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Changing Your OB-GYN

Miriam Backes was in her sixth month of pregnancy before she began to feel uneasy about her obstetrician. Backes wanted a drug-free delivery, but her doctor specialized in high-risk births. While early on Backes had felt lucky to have a doctor who could handle tough births, as the weeks progressed, she was feeling increasingly mismatched.

"The doctor was doing ultrasound upon ultrasound and started talking about the baby being so big that I might have to be induced before my due date," says Backes, who lives in Lawrenceville, New Jersey. "The closer I got to delivering, the more medical the approach the doctor seemed to want."

So Backes changed doctors late in her sixth month. Even though her son Oscar was ultimately born by cesarean section, Backes has no regrets. "My labor went according to my wishes. It was allowed to progress slowly, without anyone's insisting on interventions."

Like Backes, many women unhappy with their obstetrical care face the tough decision of whether to switch doctors in the middle of pregnancy. When problems arise, is it better to find a new doctor? Or should you stay with your current physician to ensure continuity of care?

"There is no rule that says you need to switch by a certain number of weeks of gestation," says John E. White, MD, of Mount Auburn Ob/Gyn Associates, Inc., in Cincinnati, who will take patients anytime as long as he can meet them face-to-face at least once before their baby arrives. "If you have that "uh-oh!" feeling about the doctor, the office, the staff, or whatever, and you have a legitimate reason to switch, then you should."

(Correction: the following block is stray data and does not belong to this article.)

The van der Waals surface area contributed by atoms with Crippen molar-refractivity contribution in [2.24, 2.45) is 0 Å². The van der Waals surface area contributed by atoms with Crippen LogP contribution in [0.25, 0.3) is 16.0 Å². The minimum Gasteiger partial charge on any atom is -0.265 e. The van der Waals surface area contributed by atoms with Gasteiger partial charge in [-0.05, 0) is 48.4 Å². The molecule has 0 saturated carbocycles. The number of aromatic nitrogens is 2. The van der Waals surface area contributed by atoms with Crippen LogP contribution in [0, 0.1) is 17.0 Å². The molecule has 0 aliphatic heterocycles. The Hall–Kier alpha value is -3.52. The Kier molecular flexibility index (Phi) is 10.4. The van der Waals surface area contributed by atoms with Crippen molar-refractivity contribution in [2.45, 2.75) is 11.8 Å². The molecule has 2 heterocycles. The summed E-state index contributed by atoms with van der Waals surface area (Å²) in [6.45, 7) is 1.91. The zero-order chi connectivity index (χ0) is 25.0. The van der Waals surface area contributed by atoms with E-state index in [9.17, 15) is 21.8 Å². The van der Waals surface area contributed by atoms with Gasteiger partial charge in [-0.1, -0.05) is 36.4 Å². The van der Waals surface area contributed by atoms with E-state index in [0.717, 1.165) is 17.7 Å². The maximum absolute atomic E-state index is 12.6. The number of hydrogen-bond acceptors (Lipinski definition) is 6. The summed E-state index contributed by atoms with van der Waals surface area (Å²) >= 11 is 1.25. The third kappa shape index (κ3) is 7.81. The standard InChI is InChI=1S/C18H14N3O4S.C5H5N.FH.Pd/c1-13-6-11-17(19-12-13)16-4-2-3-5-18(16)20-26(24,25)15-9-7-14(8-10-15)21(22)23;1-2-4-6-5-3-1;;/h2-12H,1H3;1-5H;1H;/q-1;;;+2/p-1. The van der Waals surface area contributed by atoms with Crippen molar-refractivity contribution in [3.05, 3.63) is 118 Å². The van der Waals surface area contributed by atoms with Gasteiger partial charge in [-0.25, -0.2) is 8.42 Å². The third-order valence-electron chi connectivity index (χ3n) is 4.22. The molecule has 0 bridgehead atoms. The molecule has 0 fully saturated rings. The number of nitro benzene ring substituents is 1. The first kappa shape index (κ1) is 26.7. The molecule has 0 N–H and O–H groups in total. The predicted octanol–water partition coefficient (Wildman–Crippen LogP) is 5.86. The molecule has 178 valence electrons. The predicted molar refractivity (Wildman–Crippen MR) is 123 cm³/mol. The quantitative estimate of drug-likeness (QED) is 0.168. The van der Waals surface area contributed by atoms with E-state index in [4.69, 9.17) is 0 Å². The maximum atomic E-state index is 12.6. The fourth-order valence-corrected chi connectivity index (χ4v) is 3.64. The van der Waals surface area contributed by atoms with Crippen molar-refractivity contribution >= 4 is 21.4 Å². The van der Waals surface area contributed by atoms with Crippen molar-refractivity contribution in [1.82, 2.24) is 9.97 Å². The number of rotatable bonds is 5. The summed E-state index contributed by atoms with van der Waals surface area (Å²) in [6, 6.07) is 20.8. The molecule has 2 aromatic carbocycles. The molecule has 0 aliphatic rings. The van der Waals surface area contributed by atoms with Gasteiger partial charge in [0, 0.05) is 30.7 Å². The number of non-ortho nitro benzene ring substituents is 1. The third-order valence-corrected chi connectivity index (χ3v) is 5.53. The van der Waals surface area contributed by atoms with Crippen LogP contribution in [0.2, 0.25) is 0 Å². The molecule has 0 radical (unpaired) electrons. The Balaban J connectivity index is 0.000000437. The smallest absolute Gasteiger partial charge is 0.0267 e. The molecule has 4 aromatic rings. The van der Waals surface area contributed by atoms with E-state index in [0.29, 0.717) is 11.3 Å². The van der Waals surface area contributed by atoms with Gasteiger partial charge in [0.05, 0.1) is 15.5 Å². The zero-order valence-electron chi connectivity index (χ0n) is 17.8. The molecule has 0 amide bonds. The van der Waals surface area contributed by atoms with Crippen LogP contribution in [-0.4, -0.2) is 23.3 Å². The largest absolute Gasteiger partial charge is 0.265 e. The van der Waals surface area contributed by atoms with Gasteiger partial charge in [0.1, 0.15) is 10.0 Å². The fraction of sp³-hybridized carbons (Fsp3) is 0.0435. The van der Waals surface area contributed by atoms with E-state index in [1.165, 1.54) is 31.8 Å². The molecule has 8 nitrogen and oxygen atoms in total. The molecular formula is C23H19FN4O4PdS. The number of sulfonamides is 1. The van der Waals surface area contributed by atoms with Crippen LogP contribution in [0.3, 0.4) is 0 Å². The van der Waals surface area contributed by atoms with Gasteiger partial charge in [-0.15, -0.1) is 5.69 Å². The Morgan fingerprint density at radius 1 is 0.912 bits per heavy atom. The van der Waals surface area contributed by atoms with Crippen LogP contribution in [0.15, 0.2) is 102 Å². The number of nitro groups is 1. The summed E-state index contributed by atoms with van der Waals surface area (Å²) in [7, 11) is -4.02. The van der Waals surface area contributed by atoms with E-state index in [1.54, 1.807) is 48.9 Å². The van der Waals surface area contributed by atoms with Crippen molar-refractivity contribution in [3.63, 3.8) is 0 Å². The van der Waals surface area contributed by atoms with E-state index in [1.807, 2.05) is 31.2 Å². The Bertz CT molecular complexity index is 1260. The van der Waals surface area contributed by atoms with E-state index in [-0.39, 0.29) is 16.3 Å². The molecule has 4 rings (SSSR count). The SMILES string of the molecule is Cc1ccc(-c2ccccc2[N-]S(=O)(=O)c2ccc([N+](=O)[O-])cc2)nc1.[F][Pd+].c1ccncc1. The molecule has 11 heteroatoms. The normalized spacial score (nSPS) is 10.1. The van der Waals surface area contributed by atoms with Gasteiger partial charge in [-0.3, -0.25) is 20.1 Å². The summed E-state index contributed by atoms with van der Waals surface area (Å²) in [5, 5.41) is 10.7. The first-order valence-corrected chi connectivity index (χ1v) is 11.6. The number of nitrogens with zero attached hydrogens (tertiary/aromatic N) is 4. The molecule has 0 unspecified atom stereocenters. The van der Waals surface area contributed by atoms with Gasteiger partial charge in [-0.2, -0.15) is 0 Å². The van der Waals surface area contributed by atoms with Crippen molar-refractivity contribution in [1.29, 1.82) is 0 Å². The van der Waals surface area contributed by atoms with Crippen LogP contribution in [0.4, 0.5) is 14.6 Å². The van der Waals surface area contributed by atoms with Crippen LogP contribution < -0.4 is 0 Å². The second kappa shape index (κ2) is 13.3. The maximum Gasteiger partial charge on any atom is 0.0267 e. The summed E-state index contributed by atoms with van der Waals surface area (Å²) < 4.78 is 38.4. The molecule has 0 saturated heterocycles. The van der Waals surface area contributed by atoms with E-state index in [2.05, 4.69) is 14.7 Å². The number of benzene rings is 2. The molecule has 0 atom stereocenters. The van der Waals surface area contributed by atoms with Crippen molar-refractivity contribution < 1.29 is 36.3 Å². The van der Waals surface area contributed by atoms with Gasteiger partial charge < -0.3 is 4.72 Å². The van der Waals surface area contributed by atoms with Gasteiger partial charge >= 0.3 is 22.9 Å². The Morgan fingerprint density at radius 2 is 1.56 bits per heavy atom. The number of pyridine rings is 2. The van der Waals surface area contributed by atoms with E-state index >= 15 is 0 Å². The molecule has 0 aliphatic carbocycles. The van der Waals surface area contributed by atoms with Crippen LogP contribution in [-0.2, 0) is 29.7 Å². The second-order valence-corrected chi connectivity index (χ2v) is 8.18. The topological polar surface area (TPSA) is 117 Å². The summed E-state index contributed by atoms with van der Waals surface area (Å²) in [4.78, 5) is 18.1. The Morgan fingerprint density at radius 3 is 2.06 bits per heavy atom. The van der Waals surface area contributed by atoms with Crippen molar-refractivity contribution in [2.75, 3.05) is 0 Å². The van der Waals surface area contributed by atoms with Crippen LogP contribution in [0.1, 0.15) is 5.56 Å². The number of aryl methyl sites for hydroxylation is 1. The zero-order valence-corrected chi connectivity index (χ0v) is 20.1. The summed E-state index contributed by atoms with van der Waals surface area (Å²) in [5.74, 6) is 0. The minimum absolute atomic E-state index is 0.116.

Still, unrealistic expectations and preconceived notions have doomed plenty of doctor-patient relationships.

"There's an observation among ob-gyn circles that the patient who comes in with the longest list of demands is guaranteed to have the most complicated labor and delivery," says Sharon Phelan, MD, a professor at the University of New Mexico in Albuquerque. "And the women who come in with lots of demands are also often the ones I see doctor-shopping."

Dr. White and other experts suggest that women examine their reasons for wanting to change doctors and try to resolve problems first before seeking a new practice. Then, if you still need to switch, do it as early as possible to ensure your new doctor becomes familiar with you and your case.

"Most ob-gyns are uncomfortable with getting a new patient who is past 32 weeks, because even if you get the patient's records, you don't know the nuances," says Robin de Regt, MD, medical director of Women's and Children's Services at Evergreen Hospital in Kirkland, Washington. "That doctor-patient relationship is the art of medicine, enabling you to ask: 'What's changed with this patient?' If you don't know your patient, you can't answer that question."

After her experience, Backes also advises friends to try to settle on a doctor quickly.

"When I was looking for a new doctor, a lot of them were already booked," she says. "Changing so late in my pregnancy definitely limited my choices."

If you're thinking of switching doctors, tell your current physician why, experts urge.

"Many people want to avoid a confrontation, so they just have their records transferred with no explanation," says Susan Keane Baker, author of Managing Patient Expectations (Jossey-Bass). "That's like someone's breaking up with you without giving a reason. You should give the doctor a chance to make amends." Or at least do better in the future with other patients.